So she paid the bill, and that's that, right?

Of course not. We just got a notice from our insurance company informing us that the doctor's office also billed insurance for the doctor's visit, despite the fact that my wife paid the bill at the time of service. So now we have to spend more time resolving the double-billing.

Apparently, the doctor's staff literally cannot mentally grasp the notion of paying for health care at the time of service.


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Wednesday, August 19, 2009

Voyage to the Planets

I happened to learn of a new ABC show, Defying Gravity, over at Hulu. My wife and I watched, and mostly enjoyed, the first episode. The premise is that a group of astronauts is headed on a trip around the solar system.

But why can't somebody just do good, hard, exciting sci-fi? Defying Gravity is seriously marred by some mysterious force (alien?) on the ship that is driving events. Way to ruin a perfectly great premise.

Fortunately, the BBC show that inspired the dumbed-down, soaped-out American version, Voyage to the Planets and Beyond (originally Space Odyssey: Voyage To The Planets) suffers no such silliness. We Netflixed the two-hour show and really enjoyed it.

The only thing I didn't like about the BBC show (aside from its asinine PC environmentalist segment) is that it portrays a future global (meaning political) effort to explore the solar system, rather than a truly useful future of free-market space exploration. Typical of a political program, the voyage is a rushed, astronomically expensive venture with little payback for the investment. It would be absolute lunacy to send five astronauts on a three-year trip to Pluto, for example. What they should have done is spend the entire time on Mars, as Bob Zubrin suggests.

Still, part of the point of the show is simply to show the solar system, using top computer imaging based on the latest discoveries. In this goal, the show is a spectacular success. Wow, wow, and more wow. Don't miss the documentary about robotic exploration of space.

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Sunday, August 9, 2009

Dear YouTube: Please Charge Me!

Dear YouTube,

You have a great service. The problem is that it's "free." (I understand your owner, Google, continues to lose money on you.)

Because uploading videos to YouTube is "free," I have wasted several hours over the last three days trying to upload videos to your server. I am currently trying to upload a 9 minute, 40 second video, at medium resolution, featuring an interview with a Colorado Congressional candidate. My wait time is 16 hours. This is the third time I've tried -- and apparently failed -- to upload the video. (I have a good cable line, so I don't think that's the problem.)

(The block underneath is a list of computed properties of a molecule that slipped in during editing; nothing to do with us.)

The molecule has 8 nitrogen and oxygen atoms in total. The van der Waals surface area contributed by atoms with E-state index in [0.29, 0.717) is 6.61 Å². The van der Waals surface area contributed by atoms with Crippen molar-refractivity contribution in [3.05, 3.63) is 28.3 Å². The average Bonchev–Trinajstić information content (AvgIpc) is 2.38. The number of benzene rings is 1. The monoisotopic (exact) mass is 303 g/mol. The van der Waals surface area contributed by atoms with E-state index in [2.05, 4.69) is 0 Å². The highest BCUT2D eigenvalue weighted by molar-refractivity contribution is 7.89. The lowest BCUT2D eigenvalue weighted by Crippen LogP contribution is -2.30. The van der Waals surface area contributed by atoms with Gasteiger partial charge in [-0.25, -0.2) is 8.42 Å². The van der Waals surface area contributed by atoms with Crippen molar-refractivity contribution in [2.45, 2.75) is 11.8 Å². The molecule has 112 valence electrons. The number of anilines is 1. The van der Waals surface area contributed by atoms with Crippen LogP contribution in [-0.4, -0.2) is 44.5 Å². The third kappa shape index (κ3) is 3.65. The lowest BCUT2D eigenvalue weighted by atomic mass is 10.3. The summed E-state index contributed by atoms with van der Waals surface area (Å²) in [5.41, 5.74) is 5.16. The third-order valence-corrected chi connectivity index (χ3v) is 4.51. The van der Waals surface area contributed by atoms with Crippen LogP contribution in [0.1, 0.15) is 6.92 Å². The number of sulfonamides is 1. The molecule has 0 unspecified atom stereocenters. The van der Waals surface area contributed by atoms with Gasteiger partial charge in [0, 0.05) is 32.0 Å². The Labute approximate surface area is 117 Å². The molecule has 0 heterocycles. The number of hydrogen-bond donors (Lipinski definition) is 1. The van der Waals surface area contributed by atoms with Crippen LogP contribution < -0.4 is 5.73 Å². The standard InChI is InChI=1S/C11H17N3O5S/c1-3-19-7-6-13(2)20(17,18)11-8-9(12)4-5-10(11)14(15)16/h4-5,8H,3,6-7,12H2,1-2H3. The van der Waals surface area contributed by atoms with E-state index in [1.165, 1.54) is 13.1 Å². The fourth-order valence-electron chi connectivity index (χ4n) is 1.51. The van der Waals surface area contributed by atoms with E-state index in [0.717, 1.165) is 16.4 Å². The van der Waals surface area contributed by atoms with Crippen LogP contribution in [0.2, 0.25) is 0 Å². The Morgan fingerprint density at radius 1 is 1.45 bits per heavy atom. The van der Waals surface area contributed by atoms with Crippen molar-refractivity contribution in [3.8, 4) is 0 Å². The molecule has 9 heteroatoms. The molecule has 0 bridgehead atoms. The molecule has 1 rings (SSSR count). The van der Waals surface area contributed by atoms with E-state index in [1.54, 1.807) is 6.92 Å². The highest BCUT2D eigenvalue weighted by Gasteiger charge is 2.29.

Call me crazy, but I think publishing videos like this in a timely manner is healthy for our republic.

With a previous video, my wait time was up to 48 hours. (I cancelled the upload, obviously.)

YouTube is a sweet service. Just about everybody loves it. I love it. But I'd love it a whole lot more if I could pay you for improved service.

Here's just one possibility for pricing. Users could purchase credits, say one credit per dollar, perhaps with a bulk discount. You could price based on file size. Then users could make the tradeoffs between length and resolution. Charge, say, a dollar for files up to 100 megs, two dollars up to 200 megs, etc. Obviously you could adjust the actual rates based on costs, demand, advertising revenues, etc. You could even charge a premium for peak-time access.

If you already offer people the option of paying you for better upload service, I've missed it. Perhaps you or a reader will correct me. But, assuming the option is not already available, I beg you, please don't make me continue to use your service for "free!"

Ari Armstong

August 10 Update: After several failed attempts to upload the video in question through iMovie, I tried uploading the file directly to YouTube and had much better success. So it's unclear to me why the iMovie upload doesn't work well, but the direct upload works better. At any rate, I'm still interested to learn how YouTube hopes to make money from its operation -- and provide users with good service in the process.


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Planter's Progress

If posting has been a little slow this summer, a big part of the reason is that we've been working hard on the property.

We finally finished up the front yard. Here's the progress in pictures:




We purchased the red concrete pavers at Home Depot for 79 cents each. We bought around 250 blocks. We also got laying sand there.

We ordered a truckload of Washington Cedar Mulch from Pioneer.

The sod and flowers came from O'Tooles.

We discovered that large planters cost a fortune at garden centers. Therefore, we purchased two $30 plastic "pond" liners at Home Depot, drilled holes in the bottom, and painted them brown.